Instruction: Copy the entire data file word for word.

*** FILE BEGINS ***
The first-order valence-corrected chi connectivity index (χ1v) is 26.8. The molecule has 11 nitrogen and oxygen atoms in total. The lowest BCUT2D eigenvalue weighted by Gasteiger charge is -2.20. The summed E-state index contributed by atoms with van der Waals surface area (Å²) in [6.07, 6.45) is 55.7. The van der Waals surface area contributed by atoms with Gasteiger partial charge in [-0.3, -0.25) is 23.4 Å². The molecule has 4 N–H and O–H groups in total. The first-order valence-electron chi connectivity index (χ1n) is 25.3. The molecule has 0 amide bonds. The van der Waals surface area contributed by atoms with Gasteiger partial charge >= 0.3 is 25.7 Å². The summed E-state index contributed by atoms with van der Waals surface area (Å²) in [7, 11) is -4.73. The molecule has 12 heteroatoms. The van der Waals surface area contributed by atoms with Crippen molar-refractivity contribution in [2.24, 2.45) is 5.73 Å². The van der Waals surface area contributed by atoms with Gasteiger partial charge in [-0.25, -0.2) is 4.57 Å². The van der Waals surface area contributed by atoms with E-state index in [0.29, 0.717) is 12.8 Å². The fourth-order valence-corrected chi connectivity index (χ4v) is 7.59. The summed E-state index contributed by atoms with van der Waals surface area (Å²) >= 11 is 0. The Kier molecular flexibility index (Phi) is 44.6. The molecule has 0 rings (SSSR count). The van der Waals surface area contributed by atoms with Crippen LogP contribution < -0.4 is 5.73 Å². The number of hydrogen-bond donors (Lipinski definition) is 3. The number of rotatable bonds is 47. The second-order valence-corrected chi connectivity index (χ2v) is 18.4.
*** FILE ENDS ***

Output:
The first-order valence-corrected chi connectivity index (χ1v) is 26.8. The molecule has 11 nitrogen and oxygen atoms in total. The lowest BCUT2D eigenvalue weighted by Gasteiger charge is -2.20. The summed E-state index contributed by atoms with van der Waals surface area (Å²) in [6.07, 6.45) is 55.7. The van der Waals surface area contributed by atoms with Gasteiger partial charge in [-0.3, -0.25) is 23.4 Å². The molecule has 4 N–H and O–H groups in total. The first-order valence-electron chi connectivity index (χ1n) is 25.3. The molecule has 0 amide bonds. The van der Waals surface area contributed by atoms with Gasteiger partial charge >= 0.3 is 25.7 Å². The summed E-state index contributed by atoms with van der Waals surface area (Å²) in [7, 11) is -4.73. The molecule has 12 heteroatoms. The van der Waals surface area contributed by atoms with Crippen molar-refractivity contribution in [2.24, 2.45) is 5.73 Å². The van der Waals surface area contributed by atoms with Gasteiger partial charge in [-0.25, -0.2) is 4.57 Å². The van der Waals surface area contributed by atoms with E-state index in [0.29, 0.717) is 12.8 Å². The fourth-order valence-corrected chi connectivity index (χ4v) is 7.59. The summed E-state index contributed by atoms with van der Waals surface area (Å²) >= 11 is 0. The Kier molecular flexibility index (Phi) is 44.6. The molecule has 0 rings (SSSR count). The van der Waals surface area contributed by atoms with Crippen LogP contribution < -0.4 is 5.73 Å². The number of hydrogen-bond donors (Lipinski definition) is 3. The number of rotatable bonds is 47. The second-order valence-corrected chi connectivity index (χ2v) is 18.4.